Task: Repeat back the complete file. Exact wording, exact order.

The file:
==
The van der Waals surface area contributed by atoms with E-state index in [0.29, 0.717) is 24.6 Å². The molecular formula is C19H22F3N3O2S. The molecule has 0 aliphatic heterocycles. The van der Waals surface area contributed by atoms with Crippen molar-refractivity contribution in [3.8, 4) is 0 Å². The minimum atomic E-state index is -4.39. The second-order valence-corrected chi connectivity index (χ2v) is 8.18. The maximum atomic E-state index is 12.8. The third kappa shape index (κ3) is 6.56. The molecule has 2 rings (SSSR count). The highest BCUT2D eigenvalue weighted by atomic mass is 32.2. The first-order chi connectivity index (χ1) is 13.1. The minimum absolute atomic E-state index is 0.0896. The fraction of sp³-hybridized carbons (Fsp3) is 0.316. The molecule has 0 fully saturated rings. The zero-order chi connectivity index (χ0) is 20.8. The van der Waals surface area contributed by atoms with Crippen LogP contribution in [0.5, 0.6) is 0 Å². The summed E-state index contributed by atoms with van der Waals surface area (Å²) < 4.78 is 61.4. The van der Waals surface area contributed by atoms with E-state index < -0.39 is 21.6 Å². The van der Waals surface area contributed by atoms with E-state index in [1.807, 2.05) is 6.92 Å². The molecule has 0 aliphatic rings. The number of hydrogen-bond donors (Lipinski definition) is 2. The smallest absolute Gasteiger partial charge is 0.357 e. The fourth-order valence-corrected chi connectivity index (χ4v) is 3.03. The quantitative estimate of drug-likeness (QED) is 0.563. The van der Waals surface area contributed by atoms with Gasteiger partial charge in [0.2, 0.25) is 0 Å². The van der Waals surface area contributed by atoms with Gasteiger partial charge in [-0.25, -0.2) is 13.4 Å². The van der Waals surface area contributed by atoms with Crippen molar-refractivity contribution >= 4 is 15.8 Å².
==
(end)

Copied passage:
The van der Waals surface area contributed by atoms with E-state index in [0.29, 0.717) is 24.6 Å². The molecular formula is C19H22F3N3O2S. The molecule has 0 aliphatic heterocycles. The van der Waals surface area contributed by atoms with Crippen molar-refractivity contribution in [3.8, 4) is 0 Å². The minimum atomic E-state index is -4.39. The second-order valence-corrected chi connectivity index (χ2v) is 8.18. The maximum atomic E-state index is 12.8. The third kappa shape index (κ3) is 6.56. The molecule has 2 rings (SSSR count). The highest BCUT2D eigenvalue weighted by atomic mass is 32.2. The first-order chi connectivity index (χ1) is 13.1. The minimum absolute atomic E-state index is 0.0896. The fraction of sp³-hybridized carbons (Fsp3) is 0.316. The molecule has 0 fully saturated rings. The zero-order chi connectivity index (χ0) is 20.8. The van der Waals surface area contributed by atoms with Crippen LogP contribution in [0.5, 0.6) is 0 Å². The summed E-state index contributed by atoms with van der Waals surface area (Å²) < 4.78 is 61.4. The van der Waals surface area contributed by atoms with E-state index < -0.39 is 21.6 Å². The van der Waals surface area contributed by atoms with E-state index in [1.807, 2.05) is 6.92 Å². The molecule has 0 aliphatic rings. The number of hydrogen-bond donors (Lipinski definition) is 2. The smallest absolute Gasteiger partial charge is 0.357 e. The fourth-order valence-corrected chi connectivity index (χ4v) is 3.03. The quantitative estimate of drug-likeness (QED) is 0.563. The van der Waals surface area contributed by atoms with Gasteiger partial charge in [0.2, 0.25) is 0 Å². The van der Waals surface area contributed by atoms with Gasteiger partial charge in [-0.25, -0.2) is 13.4 Å². The van der Waals surface area contributed by atoms with Crippen molar-refractivity contribution >= 4 is 15.8 Å².